Photo: British Antarctic Survey

The enormous 5,800-square-kilometer Antarctic ice shelf broke away last July, calving away from the Antarctic Peninsula.

Now, a team of European scientists are making final preparations to hurry into the area hidden beneath 1 trillion tons of ice for more than 100,000 years.

The team from nine institutions leaves Stanley, the capital of the Falkland Islands, on Feb. 21, heading south on the RRS James Clark Ross. The trip is expected to last three weeks, as they use satellite monitoring to dodge the massive chunks of ice that have been left in the wake of the ice calving months ago.

The goal, the scientists say, is to collect and investigate the ecosystem that had been secreted away for so long until now.

“We need to be bold on this one,” said David Vaughan, science director of the British Antarctic Survey. “Larsen C is a long way south and there’s lots of sea ice in the area, but this is important science, so we will try our best to get the team where they need to be.”

“It’s important we get there quickly before the undersea environment changes as sunlight enters the water and new species begin to colonize,” added Katrin Linse, a marine biologist, also from the Survey. “We’ve put together a team with a wide range of scientific skills so that we can collect as much information as possible in a short time.”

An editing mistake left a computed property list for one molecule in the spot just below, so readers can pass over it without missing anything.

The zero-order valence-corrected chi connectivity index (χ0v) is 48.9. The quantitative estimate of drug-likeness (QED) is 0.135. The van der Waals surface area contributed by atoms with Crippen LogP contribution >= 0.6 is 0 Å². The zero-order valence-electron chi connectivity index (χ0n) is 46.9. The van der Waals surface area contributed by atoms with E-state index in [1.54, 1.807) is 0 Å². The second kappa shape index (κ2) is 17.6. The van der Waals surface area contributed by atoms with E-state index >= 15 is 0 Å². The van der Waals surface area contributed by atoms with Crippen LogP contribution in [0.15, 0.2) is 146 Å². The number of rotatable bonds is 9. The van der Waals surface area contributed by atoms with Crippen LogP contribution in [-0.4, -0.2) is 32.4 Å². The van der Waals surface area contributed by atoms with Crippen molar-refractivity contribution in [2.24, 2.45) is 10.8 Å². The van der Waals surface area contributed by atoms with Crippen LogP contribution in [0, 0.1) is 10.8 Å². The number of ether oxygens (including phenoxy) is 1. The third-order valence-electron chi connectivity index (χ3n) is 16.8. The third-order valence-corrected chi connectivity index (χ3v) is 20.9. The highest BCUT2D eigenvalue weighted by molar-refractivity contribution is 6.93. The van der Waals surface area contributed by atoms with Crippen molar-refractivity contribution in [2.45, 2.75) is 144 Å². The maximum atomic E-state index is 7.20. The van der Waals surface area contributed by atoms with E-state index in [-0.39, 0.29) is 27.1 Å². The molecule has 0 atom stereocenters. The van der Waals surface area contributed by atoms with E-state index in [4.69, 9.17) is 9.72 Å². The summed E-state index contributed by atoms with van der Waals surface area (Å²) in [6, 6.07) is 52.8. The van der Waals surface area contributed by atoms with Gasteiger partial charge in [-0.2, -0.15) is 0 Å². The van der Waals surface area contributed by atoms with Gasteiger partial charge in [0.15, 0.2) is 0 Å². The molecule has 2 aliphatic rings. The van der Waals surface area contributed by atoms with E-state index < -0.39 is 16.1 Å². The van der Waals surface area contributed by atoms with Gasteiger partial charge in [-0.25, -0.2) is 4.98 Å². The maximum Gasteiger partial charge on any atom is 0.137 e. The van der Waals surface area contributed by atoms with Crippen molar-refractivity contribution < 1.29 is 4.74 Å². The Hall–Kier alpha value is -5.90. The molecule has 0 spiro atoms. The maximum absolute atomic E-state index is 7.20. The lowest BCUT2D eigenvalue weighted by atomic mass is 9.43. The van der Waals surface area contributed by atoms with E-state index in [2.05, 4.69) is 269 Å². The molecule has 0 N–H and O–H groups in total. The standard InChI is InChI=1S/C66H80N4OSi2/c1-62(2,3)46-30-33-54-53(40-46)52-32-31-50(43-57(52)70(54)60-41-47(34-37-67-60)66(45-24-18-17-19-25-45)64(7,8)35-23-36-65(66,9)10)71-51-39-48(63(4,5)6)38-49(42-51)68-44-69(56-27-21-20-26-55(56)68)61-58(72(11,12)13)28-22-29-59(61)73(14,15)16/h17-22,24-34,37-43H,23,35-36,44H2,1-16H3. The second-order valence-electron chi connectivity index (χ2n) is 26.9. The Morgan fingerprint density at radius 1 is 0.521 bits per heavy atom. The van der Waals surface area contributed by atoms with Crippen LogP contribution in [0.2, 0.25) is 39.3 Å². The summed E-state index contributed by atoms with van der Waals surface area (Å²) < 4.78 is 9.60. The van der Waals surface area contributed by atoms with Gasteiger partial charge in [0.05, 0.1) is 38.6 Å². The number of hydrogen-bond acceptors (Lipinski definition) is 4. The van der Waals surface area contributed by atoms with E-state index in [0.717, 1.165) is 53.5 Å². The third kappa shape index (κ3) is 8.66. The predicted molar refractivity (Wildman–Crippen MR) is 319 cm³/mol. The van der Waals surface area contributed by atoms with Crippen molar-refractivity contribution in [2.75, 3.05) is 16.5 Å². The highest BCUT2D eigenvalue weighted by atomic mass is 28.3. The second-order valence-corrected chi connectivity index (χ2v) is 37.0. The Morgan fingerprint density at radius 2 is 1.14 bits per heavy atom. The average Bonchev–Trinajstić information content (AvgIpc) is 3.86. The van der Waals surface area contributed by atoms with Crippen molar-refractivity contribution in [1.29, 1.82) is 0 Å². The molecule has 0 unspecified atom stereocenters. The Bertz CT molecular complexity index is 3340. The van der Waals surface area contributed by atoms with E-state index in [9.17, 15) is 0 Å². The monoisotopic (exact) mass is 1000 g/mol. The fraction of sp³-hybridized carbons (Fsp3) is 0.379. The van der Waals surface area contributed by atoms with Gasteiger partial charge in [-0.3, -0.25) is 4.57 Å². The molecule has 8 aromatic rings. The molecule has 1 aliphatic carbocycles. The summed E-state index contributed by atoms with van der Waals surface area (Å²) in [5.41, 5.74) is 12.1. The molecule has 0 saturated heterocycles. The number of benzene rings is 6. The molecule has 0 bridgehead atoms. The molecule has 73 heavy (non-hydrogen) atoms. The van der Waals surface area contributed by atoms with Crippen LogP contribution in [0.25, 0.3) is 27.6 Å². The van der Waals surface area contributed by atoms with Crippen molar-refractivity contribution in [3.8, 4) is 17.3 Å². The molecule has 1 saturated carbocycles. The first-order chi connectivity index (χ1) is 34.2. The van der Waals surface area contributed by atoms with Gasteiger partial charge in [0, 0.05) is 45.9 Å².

The scientists expect to collect seafloor animals, microbes, and plankton, as well as sediment and water samples. Much of the collection will be made using a special tool pulled along the ocean bottom.

Linse said the calving of the ice sheet is a “unique opportunity” to study marine life. Vaughan called the ice calving an “unprecedented” chance to establish interdisciplinary science in the Antarctic, especially in the wake of the 2016 special agreement made by the Commission for Conservation of Antarctic Marine Living Resources.

 “Now is the time,” added Vaughan, “to address fundamental questions about the sustainability of polar continental shelves under climate change.”

The team will not be the first to investigate the aftermath of the massive breakaway of the Larsen C Ice Shelf. Scientists from the University of Leeds analyzed the changes on the remaining part of the ice shelf, to assess structural changes and to evaluate its stability.

Athena Dinar, a senior ccommunications manager for the British Antarctic Survey, told Laboratory Equipment that 20 scintists and 23 crew members will be aboard the ship. Additional supplies will be packed on the boat in case they get stuck in the ice, she said. The Survey will also have another reseach ship operating nearby, and other Antarctic operators will be in the region in case of emergency, Dinar added.

Larsen C was already floating in the ocean before it broke off so it has no immediate impact on sea level, according to scientists with the United Kingdom-based Project MIDAS. Observers had been awaiting its break for more than six months.

“The iceberg is one of the largest recorded and its future progress is difficult to predict,” said Adrian Luckman, lead MIDAS investigator, at the time of the July rupture.

Larsen C’s fate could follow two previous ice shelves on the peninsula. Larsen A collapsed in 1995 and Larsen B suddenly broke off and disintegrated in 2002.